On Leadership, Complexity and Achieving Simplicty

 [slideshare id=826022&doc=keithdelaruecynefin03-1228653571270108-8]

Dealing with complexity is one of the key leadership challenges that any leader needs to successfully face.

And ignoring this fact is the quickest way to last place in the leadership lunch line.

Framing Complexity

In this post I want to elaborate on a common framework that leaders can use in order to clearly map the complexity they need to deal with and the implications that this mapping will have on their response to it.

The framework I would use for this discussion is called Cynefin (pronounced cenevin).

Keeping It Simple

The Cynefin framework is a ‘sense-making’ model, not a categorization one.

What this means is that while in categorization models the classification method is established first (for instance, organizations between 100-500 employees are classified as ‘medium’ and organizations with 501-1000 are classified as ‘large’) and then data is used and mapped against this classification model.

In a ‘sense-making’ model, no prior classification is made and the nature of the data (or the data patterns) emerge as part of an exploration process made within a social context.

The Cynefin Model

The Cynefin model recognizes the existence of five types of ‘situations’ or domains:

  • The ‘Simple‘ Domain – characterized by clear cause-and-effect relationships, with well-defined rules of engagement that call for the use of best practice approaches.
  • The ‘Complicated’ domain – where the relationships between cause-and-effect are not straight forward but are discernible, subject to some level of analysis or investigation with the application of expert knowledge.
  •  The ‘Complex‘ domain – where the relationship between cause-and-effect can only be perceived in retrospect
  • The ‘Chaos‘ domain – where uncertainty is abound and no discernible cause-and-effect relationships are known to exist.
  • Disorder‘ – when no clear realization exists regarding the state at which the situation is and where no clear action can be taken due to conflicting views and complete lack of leadership.

From a leader’s perspective, the situations referred to above, can relate to the Organization as a whole, to sub areas within the organization or the Environment within which the organization operates.

Tailoring Your Leadership Style

When tying the concept of Leadership with the Cynefin framework, one has to consider (or rather ‘sense’) in which domain the organization and/or the environment are and, based on that assessment, tailor the leadership style to account to that situation.

The situations most likely to be present at the outset of that process are as follows:

Cynefin Combinations

Click to Enlarge

On Perception and Reality

At the core of the Cynefin thinking framework lies the realization that circumstances and the perception of circumstances are not always what they seem to be.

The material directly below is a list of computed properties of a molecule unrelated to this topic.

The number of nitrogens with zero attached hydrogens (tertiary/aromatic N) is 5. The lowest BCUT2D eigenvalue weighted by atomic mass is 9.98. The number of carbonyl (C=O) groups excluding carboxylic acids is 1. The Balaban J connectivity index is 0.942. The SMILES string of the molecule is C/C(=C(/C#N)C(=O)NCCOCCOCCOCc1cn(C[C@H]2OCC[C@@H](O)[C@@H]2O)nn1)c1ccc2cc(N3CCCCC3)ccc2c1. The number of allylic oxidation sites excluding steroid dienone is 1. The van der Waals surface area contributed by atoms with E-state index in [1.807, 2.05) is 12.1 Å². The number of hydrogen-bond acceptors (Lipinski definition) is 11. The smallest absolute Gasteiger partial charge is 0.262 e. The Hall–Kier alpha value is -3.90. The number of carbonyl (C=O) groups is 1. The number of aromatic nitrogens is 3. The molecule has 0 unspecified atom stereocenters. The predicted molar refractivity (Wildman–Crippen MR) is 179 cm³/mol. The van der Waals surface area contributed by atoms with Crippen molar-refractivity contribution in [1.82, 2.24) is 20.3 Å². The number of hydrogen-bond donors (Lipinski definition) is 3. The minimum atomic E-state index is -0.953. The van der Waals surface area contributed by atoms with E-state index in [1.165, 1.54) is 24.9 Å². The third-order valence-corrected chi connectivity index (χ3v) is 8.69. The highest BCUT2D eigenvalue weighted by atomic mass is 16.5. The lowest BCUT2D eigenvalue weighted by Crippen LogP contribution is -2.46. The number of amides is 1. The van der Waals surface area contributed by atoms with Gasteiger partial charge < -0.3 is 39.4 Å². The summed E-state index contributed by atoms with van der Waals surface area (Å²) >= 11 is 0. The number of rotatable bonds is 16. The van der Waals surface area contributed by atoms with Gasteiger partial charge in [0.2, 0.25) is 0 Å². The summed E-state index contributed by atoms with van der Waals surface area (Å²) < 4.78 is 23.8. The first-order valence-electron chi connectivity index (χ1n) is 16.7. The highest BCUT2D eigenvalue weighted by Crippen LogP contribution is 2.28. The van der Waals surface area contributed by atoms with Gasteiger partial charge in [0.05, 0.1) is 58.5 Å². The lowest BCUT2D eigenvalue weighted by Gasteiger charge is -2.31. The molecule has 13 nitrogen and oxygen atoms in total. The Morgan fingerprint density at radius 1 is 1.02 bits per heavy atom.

A leader whose experience has evolved primarily in domains characterized by simplicity, where a known action resulted in the expected result, might approach their new environment with an expectation that similar cause-and-effect will similarly work here.

In the same vein, leaders whose experience has evolved primarily in domains characterized as being complicated, where the relationships between cause-and-effect require analysis or some other form of investigation (or the application of expert knowledge), might approach their new environment in a similar manner, not suspecting that the situation they are facing is complex and needs to be handled completely differently.

Avoiding Your Leadership Traps

For leaders, the point to be avoided here is falling into the entrained thinking trap.

It can be easy to fall back and rely on one’s practices, policies, techniques and rationale that was found to be successful in the past. But leaders must be on guard so this doesn’t happen.

They must be vigilant not to slip, slide, or just sit back into habits that may have worked in the past because this can be a recipe for dissater

Leaders must think in terms of context and act appropriately. The lazy leader doesn’t lead for long!

Leaders must understand that conditions and circumstances are not always the same, thus requiring a totally different approach.

Think about it!

When was the last time you got caught in leading in the wrong way because you simply tried the wrong approach? How did this impact your results? And when was the last time you took cognitive steps to migrate to another quadrant because conditions where different and needed a different approach? How did that work out for you? I would love to hear you stories!


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Learn, Grow & Develop Other Leaders

Shim Marom PMP, MSP, ICAgile ICP

Shim Marom is a Melbourne, Australia based Project Management Consultant
He blogs and engages in Public, Forums and Online Discussions
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Image Sources: ts2.mm.bing.net, slideshare.net

L2L Contributing Author


  1. Tina Crouse on May 20, 2014 at 9:13 am

    I’d gladly spend a week going over case studies to help me move the complexity of most situations into a simpler form. Very helpful for leaders.